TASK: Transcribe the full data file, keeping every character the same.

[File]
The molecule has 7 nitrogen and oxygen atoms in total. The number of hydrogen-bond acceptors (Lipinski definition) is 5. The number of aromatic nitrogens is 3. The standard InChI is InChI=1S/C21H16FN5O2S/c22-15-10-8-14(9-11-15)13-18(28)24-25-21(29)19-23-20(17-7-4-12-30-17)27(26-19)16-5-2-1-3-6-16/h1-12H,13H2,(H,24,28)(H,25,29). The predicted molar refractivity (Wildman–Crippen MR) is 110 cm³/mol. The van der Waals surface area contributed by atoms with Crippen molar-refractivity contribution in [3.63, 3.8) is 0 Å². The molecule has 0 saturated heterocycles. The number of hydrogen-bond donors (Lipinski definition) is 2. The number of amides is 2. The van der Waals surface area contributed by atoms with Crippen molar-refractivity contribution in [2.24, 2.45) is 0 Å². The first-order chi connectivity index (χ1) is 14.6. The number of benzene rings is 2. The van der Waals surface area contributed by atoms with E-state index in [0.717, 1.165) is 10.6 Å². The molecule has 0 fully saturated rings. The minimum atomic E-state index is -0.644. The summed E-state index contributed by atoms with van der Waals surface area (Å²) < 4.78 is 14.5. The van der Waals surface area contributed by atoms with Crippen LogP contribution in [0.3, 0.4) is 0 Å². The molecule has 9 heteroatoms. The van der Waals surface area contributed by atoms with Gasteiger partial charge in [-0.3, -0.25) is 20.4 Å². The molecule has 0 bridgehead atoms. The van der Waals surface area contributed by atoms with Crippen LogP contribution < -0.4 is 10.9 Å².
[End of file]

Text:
The molecule has 7 nitrogen and oxygen atoms in total. The number of hydrogen-bond acceptors (Lipinski definition) is 5. The number of aromatic nitrogens is 3. The standard InChI is InChI=1S/C21H16FN5O2S/c22-15-10-8-14(9-11-15)13-18(28)24-25-21(29)19-23-20(17-7-4-12-30-17)27(26-19)16-5-2-1-3-6-16/h1-12H,13H2,(H,24,28)(H,25,29). The predicted molar refractivity (Wildman–Crippen MR) is 110 cm³/mol. The van der Waals surface area contributed by atoms with Crippen molar-refractivity contribution in [3.63, 3.8) is 0 Å². The molecule has 0 saturated heterocycles. The number of hydrogen-bond donors (Lipinski definition) is 2. The number of amides is 2. The van der Waals surface area contributed by atoms with Crippen molar-refractivity contribution in [2.24, 2.45) is 0 Å². The first-order chi connectivity index (χ1) is 14.6. The number of benzene rings is 2. The van der Waals surface area contributed by atoms with E-state index in [0.717, 1.165) is 10.6 Å². The molecule has 0 fully saturated rings. The minimum atomic E-state index is -0.644. The summed E-state index contributed by atoms with van der Waals surface area (Å²) < 4.78 is 14.5. The van der Waals surface area contributed by atoms with Crippen LogP contribution in [0.3, 0.4) is 0 Å². The molecule has 9 heteroatoms. The van der Waals surface area contributed by atoms with Gasteiger partial charge in [-0.3, -0.25) is 20.4 Å². The molecule has 0 bridgehead atoms. The van der Waals surface area contributed by atoms with Crippen LogP contribution < -0.4 is 10.9 Å².